Today, National Geographic has named Robert Pennicott, founder of the award-winning cruise business Pennicott Wilderness Journeys, as a Traveler of the Year for 2012.
Robert has been recognised for his unique connection with travel – as an entrepreneur, ecotourism operator, adventurer, environmentalist and philanthropist.
"We sifted through hundreds of nominations to pick world-shaking people on innovative missions,” said George Stone, contributing editor of National Geographic Traveler. "Each of these dedicated voluntourists, green-minded adventurers and culture-embracing pilgrims reminds us that we have the power to reach beyond the bubble of our daily lives, learn from locals in far-flung places and make a difference both around the world and in our own neighbourhoods."
In 1999 Robert founded Pennicott Wilderness Journeys, showcasing the spectacular coastal scenery, geology and wildlife of southern Tasmania. Since then, his award winning Bruny Island Cruises and Tasman Island Cruises have impressed and delighted more than 300,000 guests.
The custom-built yellow boats provide an unequalled cruising experience, taking guests inside sea caves, up to blowholes and beneath the highest sea cliffs in the southern hemisphere. They enjoy close encounters with abundant wildlife such as seals, dolphins, migrating whales and seabirds.
Philanthropy has always been a key part of Robert’s business philosophy. Each year, he donates at least 25% of his net profits to charity and conservation. In 2007 he co-founded the Tasmanian Coast Conservation Fund, into which his business has donated $100,000. These funds have been used by the Tasmanian Parks & Wildlife Service for coastal conservation projects. The first of these was the eradication of a feral species on Tasman Island, which had been killing over 50,000 breeding seabirds each year. The eradication was successfully completed in June 2010.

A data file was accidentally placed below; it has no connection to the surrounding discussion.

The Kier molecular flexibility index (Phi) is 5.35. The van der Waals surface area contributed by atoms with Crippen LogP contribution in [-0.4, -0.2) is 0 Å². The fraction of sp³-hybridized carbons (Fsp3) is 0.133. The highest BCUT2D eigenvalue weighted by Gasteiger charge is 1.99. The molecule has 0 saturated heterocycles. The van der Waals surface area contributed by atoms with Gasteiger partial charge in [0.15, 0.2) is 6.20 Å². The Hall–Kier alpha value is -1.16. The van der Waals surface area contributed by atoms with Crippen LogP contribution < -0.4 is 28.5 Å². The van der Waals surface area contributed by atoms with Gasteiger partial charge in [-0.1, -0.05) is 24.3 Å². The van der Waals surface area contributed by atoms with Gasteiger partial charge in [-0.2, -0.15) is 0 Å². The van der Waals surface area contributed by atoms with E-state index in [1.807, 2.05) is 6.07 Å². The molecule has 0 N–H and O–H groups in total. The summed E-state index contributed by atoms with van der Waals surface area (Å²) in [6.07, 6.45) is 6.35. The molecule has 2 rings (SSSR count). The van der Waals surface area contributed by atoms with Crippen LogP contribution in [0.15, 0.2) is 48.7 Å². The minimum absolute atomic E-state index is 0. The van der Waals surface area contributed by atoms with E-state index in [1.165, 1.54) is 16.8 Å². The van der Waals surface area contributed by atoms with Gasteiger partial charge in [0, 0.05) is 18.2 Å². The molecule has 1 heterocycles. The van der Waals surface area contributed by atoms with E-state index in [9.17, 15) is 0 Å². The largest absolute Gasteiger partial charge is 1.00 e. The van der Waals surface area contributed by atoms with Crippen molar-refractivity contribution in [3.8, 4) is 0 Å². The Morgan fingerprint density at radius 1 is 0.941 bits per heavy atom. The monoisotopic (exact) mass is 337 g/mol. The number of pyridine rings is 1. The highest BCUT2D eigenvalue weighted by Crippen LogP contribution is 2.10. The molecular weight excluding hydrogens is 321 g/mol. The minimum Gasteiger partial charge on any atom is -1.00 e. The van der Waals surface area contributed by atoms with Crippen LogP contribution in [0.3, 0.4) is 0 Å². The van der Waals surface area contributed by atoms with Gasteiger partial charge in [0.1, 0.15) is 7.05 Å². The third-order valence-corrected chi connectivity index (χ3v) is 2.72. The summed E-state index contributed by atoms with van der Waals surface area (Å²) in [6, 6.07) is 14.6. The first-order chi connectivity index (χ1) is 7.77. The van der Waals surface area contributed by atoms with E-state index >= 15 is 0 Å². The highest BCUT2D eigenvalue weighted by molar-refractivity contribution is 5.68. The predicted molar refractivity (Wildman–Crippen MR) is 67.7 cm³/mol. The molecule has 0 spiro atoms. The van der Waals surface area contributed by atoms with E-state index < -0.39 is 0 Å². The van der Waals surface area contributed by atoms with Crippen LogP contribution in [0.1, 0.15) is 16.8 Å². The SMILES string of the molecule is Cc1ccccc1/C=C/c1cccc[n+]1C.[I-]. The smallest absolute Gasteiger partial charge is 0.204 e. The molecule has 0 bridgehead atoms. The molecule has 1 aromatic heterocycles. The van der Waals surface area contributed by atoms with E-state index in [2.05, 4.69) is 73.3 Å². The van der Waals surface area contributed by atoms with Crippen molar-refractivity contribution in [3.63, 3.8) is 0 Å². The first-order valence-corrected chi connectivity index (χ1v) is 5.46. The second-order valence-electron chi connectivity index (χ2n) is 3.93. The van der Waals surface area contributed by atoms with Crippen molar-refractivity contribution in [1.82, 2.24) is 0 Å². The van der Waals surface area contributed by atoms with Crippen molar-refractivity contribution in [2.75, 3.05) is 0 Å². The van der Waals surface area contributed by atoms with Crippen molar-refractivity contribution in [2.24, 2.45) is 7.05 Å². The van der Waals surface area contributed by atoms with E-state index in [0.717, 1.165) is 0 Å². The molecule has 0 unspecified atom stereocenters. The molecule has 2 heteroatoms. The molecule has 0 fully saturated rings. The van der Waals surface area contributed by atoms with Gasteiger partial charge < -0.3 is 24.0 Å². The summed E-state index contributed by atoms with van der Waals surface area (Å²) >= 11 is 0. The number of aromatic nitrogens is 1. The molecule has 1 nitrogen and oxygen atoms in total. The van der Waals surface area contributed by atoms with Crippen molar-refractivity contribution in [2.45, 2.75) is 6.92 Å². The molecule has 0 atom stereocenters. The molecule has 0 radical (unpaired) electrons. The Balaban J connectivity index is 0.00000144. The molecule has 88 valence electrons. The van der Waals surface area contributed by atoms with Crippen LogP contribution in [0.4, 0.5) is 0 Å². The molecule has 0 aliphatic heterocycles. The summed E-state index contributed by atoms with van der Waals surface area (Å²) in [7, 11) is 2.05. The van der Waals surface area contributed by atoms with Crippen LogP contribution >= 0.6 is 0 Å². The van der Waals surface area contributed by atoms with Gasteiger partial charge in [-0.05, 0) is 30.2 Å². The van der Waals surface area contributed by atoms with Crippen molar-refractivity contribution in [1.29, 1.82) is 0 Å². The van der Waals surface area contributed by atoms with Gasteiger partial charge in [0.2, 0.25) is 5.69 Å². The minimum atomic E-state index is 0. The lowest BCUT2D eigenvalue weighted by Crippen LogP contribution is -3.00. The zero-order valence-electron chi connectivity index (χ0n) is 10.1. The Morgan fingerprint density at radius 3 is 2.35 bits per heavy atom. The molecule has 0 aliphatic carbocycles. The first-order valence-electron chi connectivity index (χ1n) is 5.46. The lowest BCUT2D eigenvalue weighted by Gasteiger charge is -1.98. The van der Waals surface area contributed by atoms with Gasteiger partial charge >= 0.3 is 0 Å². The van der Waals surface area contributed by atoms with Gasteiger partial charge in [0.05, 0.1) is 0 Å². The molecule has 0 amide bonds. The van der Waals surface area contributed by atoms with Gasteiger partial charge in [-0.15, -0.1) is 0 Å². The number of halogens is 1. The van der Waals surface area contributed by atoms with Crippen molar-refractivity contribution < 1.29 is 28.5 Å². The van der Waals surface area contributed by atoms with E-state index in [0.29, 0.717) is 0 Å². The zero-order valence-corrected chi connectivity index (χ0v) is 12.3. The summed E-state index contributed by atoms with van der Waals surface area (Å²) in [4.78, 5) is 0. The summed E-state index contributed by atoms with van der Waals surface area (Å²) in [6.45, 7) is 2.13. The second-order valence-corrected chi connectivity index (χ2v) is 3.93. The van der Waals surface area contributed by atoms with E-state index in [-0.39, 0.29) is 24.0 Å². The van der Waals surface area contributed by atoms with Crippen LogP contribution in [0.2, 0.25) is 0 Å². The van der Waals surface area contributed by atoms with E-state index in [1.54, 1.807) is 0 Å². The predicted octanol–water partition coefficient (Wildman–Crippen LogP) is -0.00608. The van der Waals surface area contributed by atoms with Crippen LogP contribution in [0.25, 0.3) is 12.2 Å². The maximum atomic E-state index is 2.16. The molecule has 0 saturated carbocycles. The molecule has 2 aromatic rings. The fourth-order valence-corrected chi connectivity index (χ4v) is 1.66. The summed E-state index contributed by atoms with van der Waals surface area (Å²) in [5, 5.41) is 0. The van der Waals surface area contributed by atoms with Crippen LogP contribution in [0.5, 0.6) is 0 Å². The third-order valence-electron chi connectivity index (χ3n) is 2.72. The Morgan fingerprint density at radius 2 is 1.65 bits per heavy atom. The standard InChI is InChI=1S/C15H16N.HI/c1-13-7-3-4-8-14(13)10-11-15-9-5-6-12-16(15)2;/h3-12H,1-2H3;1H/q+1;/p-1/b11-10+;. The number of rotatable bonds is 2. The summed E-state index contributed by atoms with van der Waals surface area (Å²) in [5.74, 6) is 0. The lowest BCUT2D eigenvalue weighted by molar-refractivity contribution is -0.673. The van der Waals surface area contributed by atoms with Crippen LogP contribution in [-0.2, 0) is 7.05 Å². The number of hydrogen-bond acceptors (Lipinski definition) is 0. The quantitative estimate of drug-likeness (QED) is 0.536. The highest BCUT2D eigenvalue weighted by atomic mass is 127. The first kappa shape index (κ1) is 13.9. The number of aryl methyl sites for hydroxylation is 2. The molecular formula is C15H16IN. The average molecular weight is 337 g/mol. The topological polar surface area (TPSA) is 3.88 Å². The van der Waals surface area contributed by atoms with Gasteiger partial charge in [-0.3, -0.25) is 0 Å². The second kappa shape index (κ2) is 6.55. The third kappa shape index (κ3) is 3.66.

In 2011 he led the first-ever circumnavigation of Australia in an outboard-driven boat. Robert and his operations manager Mick Souter skippered two 5.4m yellow dinghy-sized rigid inflatable boats, travelling more than 20,000 km in 101 days. Their journey, Follow The Yellow Boat Road raised over $290,000 for conservation and to help Rotary in their global fight to eradicate Polio from the world.
Tasmanian Premier, Lara Giddings MP, congratulated Robert on being one of the inaugural National Geographic Travelers of the Year at a media event in Hobart.
"I am both thrilled and humbled that National Geographic has named me a Traveler of the Year," Robert said. This honour adds to the string of recent accolades for Tasmania, with Hobart being recognised as one of the world’s ‘Top 10 Cities’ by Lonely Planet and as one of TripAdvisor’s ‘Top 10 Destinations on the Rise’.
"This gives Tasmania yet another opportunity to promote itself to an audience of millions," Robert said. "We have such a beautiful island known for its pristine wilderness, beautiful coastlines, fresh produce, fine wine, culture and history. I am incredibly optimistic about the future for Tasmania."
The December 2012 / January 2013 issue of National Geographic Traveler magazine will feature Robert and his fellow Travelers of the Year when it is released on December 4. A profile and interview with Robert is available on the National Geographic website, which is visited by 20 million people every month. To read the online story, go to http://travel.nationalgeographic.com/travel/travelers-of-the-year/robert-pennicott/.